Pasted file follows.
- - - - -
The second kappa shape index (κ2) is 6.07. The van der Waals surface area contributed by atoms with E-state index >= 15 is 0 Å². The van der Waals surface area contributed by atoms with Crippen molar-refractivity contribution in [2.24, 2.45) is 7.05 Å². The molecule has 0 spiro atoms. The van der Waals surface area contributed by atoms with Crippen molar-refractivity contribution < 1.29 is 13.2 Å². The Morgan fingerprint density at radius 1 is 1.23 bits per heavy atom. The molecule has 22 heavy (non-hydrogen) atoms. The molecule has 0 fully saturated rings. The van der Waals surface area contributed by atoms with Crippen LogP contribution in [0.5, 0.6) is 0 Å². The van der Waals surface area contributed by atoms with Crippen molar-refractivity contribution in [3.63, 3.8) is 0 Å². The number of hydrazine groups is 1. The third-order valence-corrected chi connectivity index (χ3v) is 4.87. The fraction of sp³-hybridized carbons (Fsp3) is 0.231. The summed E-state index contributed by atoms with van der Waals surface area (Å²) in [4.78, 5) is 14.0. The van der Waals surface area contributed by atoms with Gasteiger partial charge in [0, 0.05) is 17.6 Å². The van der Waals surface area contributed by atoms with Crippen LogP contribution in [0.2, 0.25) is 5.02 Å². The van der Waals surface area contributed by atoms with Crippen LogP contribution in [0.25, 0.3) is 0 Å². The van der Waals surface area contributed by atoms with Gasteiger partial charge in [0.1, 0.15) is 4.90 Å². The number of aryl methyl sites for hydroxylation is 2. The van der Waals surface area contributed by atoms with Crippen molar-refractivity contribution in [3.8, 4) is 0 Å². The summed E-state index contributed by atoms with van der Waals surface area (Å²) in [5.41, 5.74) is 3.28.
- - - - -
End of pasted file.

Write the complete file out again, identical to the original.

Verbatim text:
The second kappa shape index (κ2) is 6.07. The van der Waals surface area contributed by atoms with E-state index >= 15 is 0 Å². The van der Waals surface area contributed by atoms with Crippen molar-refractivity contribution in [2.24, 2.45) is 7.05 Å². The molecule has 0 spiro atoms. The van der Waals surface area contributed by atoms with Crippen molar-refractivity contribution < 1.29 is 13.2 Å². The Morgan fingerprint density at radius 1 is 1.23 bits per heavy atom. The molecule has 22 heavy (non-hydrogen) atoms. The molecule has 0 fully saturated rings. The van der Waals surface area contributed by atoms with Crippen LogP contribution in [0.5, 0.6) is 0 Å². The van der Waals surface area contributed by atoms with Crippen molar-refractivity contribution in [3.63, 3.8) is 0 Å². The number of hydrazine groups is 1. The third-order valence-corrected chi connectivity index (χ3v) is 4.87. The fraction of sp³-hybridized carbons (Fsp3) is 0.231. The summed E-state index contributed by atoms with van der Waals surface area (Å²) in [4.78, 5) is 14.0. The van der Waals surface area contributed by atoms with Gasteiger partial charge in [0, 0.05) is 17.6 Å². The van der Waals surface area contributed by atoms with Crippen LogP contribution in [0.2, 0.25) is 5.02 Å². The van der Waals surface area contributed by atoms with Crippen LogP contribution in [0.25, 0.3) is 0 Å². The van der Waals surface area contributed by atoms with Gasteiger partial charge in [0.1, 0.15) is 4.90 Å². The number of aryl methyl sites for hydroxylation is 2. The van der Waals surface area contributed by atoms with Crippen molar-refractivity contribution in [3.8, 4) is 0 Å². The summed E-state index contributed by atoms with van der Waals surface area (Å²) in [5.41, 5.74) is 3.28.